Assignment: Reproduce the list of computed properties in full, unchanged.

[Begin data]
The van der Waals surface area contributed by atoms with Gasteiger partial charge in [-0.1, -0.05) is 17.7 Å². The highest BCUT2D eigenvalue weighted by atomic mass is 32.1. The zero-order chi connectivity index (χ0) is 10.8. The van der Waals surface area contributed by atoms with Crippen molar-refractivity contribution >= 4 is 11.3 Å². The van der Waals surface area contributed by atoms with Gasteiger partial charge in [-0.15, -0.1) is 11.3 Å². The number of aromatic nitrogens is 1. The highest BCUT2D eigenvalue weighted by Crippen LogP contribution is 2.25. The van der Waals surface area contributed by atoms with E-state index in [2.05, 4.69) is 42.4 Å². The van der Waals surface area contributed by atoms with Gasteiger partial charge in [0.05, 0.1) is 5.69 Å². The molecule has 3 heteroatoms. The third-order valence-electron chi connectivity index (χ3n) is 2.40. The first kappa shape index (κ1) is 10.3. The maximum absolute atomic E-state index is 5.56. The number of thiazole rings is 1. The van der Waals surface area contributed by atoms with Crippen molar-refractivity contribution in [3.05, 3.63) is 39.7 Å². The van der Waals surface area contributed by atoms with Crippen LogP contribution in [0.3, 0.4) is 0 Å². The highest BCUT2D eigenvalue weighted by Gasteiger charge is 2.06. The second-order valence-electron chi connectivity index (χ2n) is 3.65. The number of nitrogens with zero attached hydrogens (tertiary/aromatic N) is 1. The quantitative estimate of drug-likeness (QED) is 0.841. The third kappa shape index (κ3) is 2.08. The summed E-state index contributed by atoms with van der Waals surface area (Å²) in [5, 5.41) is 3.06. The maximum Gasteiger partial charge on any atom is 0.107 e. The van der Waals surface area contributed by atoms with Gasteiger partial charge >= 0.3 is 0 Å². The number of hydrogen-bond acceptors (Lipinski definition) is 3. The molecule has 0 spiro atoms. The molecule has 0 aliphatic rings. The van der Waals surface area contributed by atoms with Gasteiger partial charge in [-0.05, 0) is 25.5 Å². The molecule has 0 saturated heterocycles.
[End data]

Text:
The van der Waals surface area contributed by atoms with Gasteiger partial charge in [-0.1, -0.05) is 17.7 Å². The highest BCUT2D eigenvalue weighted by atomic mass is 32.1. The zero-order chi connectivity index (χ0) is 10.8. The van der Waals surface area contributed by atoms with Crippen molar-refractivity contribution >= 4 is 11.3 Å². The van der Waals surface area contributed by atoms with Gasteiger partial charge in [-0.15, -0.1) is 11.3 Å². The number of aromatic nitrogens is 1. The highest BCUT2D eigenvalue weighted by Crippen LogP contribution is 2.25. The van der Waals surface area contributed by atoms with E-state index in [2.05, 4.69) is 42.4 Å². The van der Waals surface area contributed by atoms with Gasteiger partial charge in [0.05, 0.1) is 5.69 Å². The molecule has 3 heteroatoms. The third-order valence-electron chi connectivity index (χ3n) is 2.40. The first kappa shape index (κ1) is 10.3. The maximum absolute atomic E-state index is 5.56. The number of thiazole rings is 1. The van der Waals surface area contributed by atoms with Crippen molar-refractivity contribution in [3.05, 3.63) is 39.7 Å². The van der Waals surface area contributed by atoms with Crippen LogP contribution in [0.3, 0.4) is 0 Å². The highest BCUT2D eigenvalue weighted by Gasteiger charge is 2.06. The second-order valence-electron chi connectivity index (χ2n) is 3.65. The number of nitrogens with zero attached hydrogens (tertiary/aromatic N) is 1. The quantitative estimate of drug-likeness (QED) is 0.841. The third kappa shape index (κ3) is 2.08. The summed E-state index contributed by atoms with van der Waals surface area (Å²) in [5, 5.41) is 3.06. The maximum Gasteiger partial charge on any atom is 0.107 e. The van der Waals surface area contributed by atoms with Gasteiger partial charge >= 0.3 is 0 Å². The number of hydrogen-bond acceptors (Lipinski definition) is 3. The molecule has 0 spiro atoms. The molecule has 0 aliphatic rings. The van der Waals surface area contributed by atoms with Gasteiger partial charge in [-0.05, 0) is 25.5 Å². The molecule has 0 saturated heterocycles.